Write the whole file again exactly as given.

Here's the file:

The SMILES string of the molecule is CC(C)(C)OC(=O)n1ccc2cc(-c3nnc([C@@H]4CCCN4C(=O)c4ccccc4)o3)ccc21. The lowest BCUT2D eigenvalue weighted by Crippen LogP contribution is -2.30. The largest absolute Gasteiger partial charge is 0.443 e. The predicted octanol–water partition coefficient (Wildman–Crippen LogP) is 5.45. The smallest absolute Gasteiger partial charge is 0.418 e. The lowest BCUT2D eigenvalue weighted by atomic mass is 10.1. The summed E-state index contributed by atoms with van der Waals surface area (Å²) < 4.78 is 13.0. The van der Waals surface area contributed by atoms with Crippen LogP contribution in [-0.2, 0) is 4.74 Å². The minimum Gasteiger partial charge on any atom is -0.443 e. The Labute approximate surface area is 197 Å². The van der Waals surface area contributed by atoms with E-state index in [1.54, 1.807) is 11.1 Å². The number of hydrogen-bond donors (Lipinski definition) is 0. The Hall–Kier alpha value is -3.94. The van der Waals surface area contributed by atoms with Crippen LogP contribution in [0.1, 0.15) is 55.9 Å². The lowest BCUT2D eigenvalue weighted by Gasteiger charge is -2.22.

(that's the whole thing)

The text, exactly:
The SMILES string of the molecule is CC(C)(C)OC(=O)n1ccc2cc(-c3nnc([C@@H]4CCCN4C(=O)c4ccccc4)o3)ccc21. The lowest BCUT2D eigenvalue weighted by Crippen LogP contribution is -2.30. The largest absolute Gasteiger partial charge is 0.443 e. The predicted octanol–water partition coefficient (Wildman–Crippen LogP) is 5.45. The smallest absolute Gasteiger partial charge is 0.418 e. The lowest BCUT2D eigenvalue weighted by atomic mass is 10.1. The summed E-state index contributed by atoms with van der Waals surface area (Å²) < 4.78 is 13.0. The van der Waals surface area contributed by atoms with Crippen LogP contribution in [-0.2, 0) is 4.74 Å². The minimum Gasteiger partial charge on any atom is -0.443 e. The Labute approximate surface area is 197 Å². The van der Waals surface area contributed by atoms with E-state index in [1.54, 1.807) is 11.1 Å². The number of hydrogen-bond donors (Lipinski definition) is 0. The Hall–Kier alpha value is -3.94. The van der Waals surface area contributed by atoms with Crippen LogP contribution in [0.1, 0.15) is 55.9 Å². The lowest BCUT2D eigenvalue weighted by Gasteiger charge is -2.22.